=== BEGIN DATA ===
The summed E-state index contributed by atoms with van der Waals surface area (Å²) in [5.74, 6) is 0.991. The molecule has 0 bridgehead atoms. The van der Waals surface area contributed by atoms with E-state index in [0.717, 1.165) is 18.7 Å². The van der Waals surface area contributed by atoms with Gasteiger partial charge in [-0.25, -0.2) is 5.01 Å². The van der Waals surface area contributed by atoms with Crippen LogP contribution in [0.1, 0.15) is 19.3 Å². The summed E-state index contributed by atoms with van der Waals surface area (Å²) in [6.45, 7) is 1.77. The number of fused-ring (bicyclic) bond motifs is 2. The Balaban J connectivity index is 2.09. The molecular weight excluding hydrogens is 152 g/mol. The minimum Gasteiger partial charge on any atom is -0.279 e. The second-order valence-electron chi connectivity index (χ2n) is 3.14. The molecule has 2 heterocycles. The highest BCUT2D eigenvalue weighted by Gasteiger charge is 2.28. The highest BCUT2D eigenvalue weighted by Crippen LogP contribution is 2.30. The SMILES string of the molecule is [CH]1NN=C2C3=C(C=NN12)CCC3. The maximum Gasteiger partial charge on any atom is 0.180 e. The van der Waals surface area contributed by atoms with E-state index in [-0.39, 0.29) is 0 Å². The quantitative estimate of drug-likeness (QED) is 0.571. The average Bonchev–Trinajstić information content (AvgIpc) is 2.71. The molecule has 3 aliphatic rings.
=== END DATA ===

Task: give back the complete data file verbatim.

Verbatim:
The summed E-state index contributed by atoms with van der Waals surface area (Å²) in [5.74, 6) is 0.991. The molecule has 0 bridgehead atoms. The van der Waals surface area contributed by atoms with E-state index in [0.717, 1.165) is 18.7 Å². The van der Waals surface area contributed by atoms with Gasteiger partial charge in [-0.25, -0.2) is 5.01 Å². The van der Waals surface area contributed by atoms with Crippen LogP contribution in [0.1, 0.15) is 19.3 Å². The summed E-state index contributed by atoms with van der Waals surface area (Å²) in [6.45, 7) is 1.77. The number of fused-ring (bicyclic) bond motifs is 2. The Balaban J connectivity index is 2.09. The molecular weight excluding hydrogens is 152 g/mol. The minimum Gasteiger partial charge on any atom is -0.279 e. The second-order valence-electron chi connectivity index (χ2n) is 3.14. The molecule has 2 heterocycles. The highest BCUT2D eigenvalue weighted by Gasteiger charge is 2.28. The highest BCUT2D eigenvalue weighted by Crippen LogP contribution is 2.30. The SMILES string of the molecule is [CH]1NN=C2C3=C(C=NN12)CCC3. The maximum Gasteiger partial charge on any atom is 0.180 e. The van der Waals surface area contributed by atoms with E-state index in [-0.39, 0.29) is 0 Å². The quantitative estimate of drug-likeness (QED) is 0.571. The average Bonchev–Trinajstić information content (AvgIpc) is 2.71. The molecule has 3 aliphatic rings.